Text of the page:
Civil society works to combat xenophobia

Friday, July 9, 2010

Johannesburg - From soccer matches to marches; hotlines to prayers; civil society groups in South Africa are doing all in their power to prevent an outbreak of xenophobic attacks.

Civil society groups from across Gauteng, together with the South African Council of Churches, have put their heads and resources together to combat any threats of xenophobia once the World Cup has ended.

One of the initiatives they intend using to achieve this is a hotline for foreign nationals who are concerned about their safety.

The hotline number, which will be announced on Monday, will be directly linked to police in all nine provinces.

Warren Viljoen of the Humanitarian Assistance Network of South Africa (HANSA) said the hotline was established through a partnership between HANSA and Mthwakazi - an organisation that works with the United Nations High Commissioner for Refugees.

When the hotline is up and running on Monday, Mthwakazi will assess the calls it receives on the four lines available.

"Once the assessment has been made, the representative from Mthwakazi will then make direct contact with provincial and national police structures across the country. A report will be sent out and if need be, police will respond," Viljoen explained.

Mthwakazi will also immediately inform provincial disaster management services of the situation.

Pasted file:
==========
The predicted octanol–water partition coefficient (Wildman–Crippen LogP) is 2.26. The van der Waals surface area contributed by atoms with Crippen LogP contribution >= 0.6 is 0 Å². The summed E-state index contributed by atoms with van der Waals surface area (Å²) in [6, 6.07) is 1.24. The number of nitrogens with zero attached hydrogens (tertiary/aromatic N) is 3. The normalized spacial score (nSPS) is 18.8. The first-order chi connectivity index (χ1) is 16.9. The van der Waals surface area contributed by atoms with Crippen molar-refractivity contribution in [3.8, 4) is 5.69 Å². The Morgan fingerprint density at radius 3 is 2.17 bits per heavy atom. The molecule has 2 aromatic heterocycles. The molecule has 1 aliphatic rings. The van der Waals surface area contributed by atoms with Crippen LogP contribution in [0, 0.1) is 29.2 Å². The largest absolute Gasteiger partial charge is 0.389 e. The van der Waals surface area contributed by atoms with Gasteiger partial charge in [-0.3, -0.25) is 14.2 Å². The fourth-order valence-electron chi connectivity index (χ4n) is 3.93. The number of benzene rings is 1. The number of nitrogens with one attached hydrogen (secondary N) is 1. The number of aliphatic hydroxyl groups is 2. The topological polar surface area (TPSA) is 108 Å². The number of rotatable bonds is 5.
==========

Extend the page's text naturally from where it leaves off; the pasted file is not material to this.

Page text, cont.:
HANSA, on the other hand, will get in touch with all the relevant civil society organisations in the area that can offer assistance.

Other initiatives groups have already implemented to combat xenophobia include education drives at schools such as schoolchildren in Alexandra adopting an African country and then learning about that country's history, culture and challenges.

A soccer tournament, where one of the requirements was that each team had at least three foreign nationals in them, was another means organisations used to promote unity and acceptance.

Church groups are fighting xenophobia through dialogues with communities and prayer meetings.

Eddie Makue, general secretary of the South African Council of Churches, said that civil society wanted to be proactive and ensure that all foreign national in South Africa were safe.

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